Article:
October saw stock markets across the globe suffer one of the sharpest monthly declines since the global financial crisis in 2008. With the exception of stable, dividend-oriented sectors like REITs and Utilities, nearly the entire market experienced lower stock prices during the month. High growth stocks experienced the most acute pain, with price drops striking market darlings such as Amazon, Netflix, and Google, but even longstanding industrial stocks suffered double-digit losses in some instances.
From our perspective, October’s market activity looks like a healthy correction. Given the S&P 500’s relentless climb of over 300% since the depths of the global financial crisis, it is natural and expected that the market will blow off some steam from time to time. The reality is that even with these substantial declines, valuations have only been reset back to May 2018 levels.
It’s also natural for investors to feel some anxiety when the market corrects. Certainly, market behavior in recent years has lulled investors to expect a nice steady progression of higher stock prices. But while a sharp market decline can feel unnerving, keep in mind that we’ve seen four similar pullbacks in just the last few years. And despite the spooky macroeconomic headlines (rising rates, trade wars, slowing growth, and political tensions in Washington), market fundamentals in the form of corporate earnings and balance sheets remain strong overall.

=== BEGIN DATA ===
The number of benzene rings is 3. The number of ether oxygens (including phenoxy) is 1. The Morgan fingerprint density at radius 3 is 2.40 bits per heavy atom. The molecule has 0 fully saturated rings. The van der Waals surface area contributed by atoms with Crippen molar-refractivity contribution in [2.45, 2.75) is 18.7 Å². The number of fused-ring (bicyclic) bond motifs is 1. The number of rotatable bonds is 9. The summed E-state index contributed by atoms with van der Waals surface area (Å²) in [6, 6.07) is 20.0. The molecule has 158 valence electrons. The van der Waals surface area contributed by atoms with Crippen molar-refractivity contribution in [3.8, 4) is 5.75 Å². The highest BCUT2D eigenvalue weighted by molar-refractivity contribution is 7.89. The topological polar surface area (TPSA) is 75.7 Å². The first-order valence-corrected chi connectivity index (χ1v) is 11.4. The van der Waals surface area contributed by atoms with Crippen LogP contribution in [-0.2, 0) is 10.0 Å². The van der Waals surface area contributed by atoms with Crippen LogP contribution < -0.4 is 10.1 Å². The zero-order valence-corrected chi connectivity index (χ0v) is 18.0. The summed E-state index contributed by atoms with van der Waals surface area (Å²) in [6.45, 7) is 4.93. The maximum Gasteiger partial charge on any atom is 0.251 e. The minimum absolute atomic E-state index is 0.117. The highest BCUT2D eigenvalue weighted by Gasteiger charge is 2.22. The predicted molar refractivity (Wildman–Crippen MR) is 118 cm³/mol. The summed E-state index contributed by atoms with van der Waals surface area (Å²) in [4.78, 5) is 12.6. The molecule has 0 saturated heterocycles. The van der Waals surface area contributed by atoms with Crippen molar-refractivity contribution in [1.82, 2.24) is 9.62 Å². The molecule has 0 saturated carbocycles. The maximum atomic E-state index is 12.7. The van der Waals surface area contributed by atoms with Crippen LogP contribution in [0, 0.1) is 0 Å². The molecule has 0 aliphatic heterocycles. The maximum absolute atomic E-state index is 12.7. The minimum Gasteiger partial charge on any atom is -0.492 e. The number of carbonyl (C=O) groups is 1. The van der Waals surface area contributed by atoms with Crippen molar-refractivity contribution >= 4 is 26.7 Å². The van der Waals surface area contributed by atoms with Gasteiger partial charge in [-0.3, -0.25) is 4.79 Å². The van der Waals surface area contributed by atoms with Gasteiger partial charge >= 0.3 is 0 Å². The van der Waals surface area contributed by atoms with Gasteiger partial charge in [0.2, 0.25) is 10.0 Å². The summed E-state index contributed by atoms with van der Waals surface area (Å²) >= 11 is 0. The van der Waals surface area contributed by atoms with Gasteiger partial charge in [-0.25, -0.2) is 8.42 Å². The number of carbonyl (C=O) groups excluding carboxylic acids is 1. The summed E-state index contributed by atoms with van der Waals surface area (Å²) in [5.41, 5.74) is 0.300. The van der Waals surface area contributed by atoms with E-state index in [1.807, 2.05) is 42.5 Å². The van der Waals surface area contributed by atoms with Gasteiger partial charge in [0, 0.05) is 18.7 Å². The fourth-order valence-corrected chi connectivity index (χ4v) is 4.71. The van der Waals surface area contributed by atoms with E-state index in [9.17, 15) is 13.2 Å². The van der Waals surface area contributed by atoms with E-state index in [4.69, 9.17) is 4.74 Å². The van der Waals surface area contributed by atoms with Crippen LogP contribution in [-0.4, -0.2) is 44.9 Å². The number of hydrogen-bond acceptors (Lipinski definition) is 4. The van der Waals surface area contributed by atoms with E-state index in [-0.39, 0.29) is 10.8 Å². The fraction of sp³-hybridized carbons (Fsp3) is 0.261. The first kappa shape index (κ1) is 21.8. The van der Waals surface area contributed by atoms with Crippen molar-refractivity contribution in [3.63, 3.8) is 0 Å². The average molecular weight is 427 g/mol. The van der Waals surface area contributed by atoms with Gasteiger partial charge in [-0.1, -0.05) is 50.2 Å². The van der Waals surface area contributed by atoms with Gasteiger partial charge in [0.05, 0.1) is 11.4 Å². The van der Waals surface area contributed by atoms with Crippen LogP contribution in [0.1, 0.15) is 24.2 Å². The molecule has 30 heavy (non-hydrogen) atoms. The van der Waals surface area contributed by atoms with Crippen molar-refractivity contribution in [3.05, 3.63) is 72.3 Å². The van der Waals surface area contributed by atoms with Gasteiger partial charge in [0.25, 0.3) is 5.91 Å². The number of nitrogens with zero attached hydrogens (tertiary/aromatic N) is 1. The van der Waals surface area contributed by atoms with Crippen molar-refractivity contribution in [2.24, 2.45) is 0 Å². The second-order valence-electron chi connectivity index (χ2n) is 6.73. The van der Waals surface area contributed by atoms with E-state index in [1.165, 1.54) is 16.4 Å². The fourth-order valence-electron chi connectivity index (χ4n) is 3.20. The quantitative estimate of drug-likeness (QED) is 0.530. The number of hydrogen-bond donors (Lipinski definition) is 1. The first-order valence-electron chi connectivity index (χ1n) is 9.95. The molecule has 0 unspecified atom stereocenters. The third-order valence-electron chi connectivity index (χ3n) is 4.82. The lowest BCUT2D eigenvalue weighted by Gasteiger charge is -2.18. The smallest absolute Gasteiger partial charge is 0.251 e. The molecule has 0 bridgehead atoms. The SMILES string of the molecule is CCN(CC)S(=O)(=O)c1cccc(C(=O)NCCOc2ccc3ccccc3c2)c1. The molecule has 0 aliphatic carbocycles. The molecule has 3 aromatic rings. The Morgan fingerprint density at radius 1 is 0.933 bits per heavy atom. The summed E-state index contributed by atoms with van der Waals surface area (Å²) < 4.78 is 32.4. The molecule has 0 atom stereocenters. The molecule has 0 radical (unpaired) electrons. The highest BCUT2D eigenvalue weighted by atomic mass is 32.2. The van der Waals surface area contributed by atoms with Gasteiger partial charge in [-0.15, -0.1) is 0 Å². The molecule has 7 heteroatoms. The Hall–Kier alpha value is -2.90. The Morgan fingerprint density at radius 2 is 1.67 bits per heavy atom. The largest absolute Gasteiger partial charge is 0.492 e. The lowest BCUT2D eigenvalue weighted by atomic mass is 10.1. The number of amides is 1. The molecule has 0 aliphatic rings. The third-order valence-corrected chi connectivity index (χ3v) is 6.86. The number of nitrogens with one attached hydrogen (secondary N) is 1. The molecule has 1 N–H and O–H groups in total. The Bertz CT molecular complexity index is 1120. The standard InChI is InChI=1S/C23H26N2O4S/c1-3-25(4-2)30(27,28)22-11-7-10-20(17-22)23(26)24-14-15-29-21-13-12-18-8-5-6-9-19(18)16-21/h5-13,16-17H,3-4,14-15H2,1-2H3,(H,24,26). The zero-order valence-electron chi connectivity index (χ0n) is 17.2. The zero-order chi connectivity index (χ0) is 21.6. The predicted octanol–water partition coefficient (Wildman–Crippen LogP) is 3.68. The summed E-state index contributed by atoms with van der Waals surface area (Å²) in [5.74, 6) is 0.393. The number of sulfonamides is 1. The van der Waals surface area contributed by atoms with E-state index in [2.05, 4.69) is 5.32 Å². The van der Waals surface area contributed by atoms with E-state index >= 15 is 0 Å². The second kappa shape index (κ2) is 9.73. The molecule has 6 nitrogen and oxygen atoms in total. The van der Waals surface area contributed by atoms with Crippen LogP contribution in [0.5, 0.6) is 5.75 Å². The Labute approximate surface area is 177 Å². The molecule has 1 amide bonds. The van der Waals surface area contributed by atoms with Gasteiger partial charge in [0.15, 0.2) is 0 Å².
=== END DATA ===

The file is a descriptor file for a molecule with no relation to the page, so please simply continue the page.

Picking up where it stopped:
We’ve seen market volatility before and understand that an appropriate long-term investment horizon combined with well diversified portfolios is the first line of defense against abrupt shifts in the market. Maintaining that long-term strategic and disciplined outlook can also help combat personal investment behavioral biases and anxieties, which can undermine our efforts.
In October, Tony and I were encouraged to see a calm demeanor among Arnerich Massena team members; not only was there a lack of anxiety, but conversations centered around how to take advantage of the market sell-off. And we’re glad to see that client responses to the recent declines have been rational and tempered. Thank you for your continued support as we navigate these interesting markets together in pursuit of your long-term goals.
– Bryan Shipley, CFA, CAIA, Co-CIO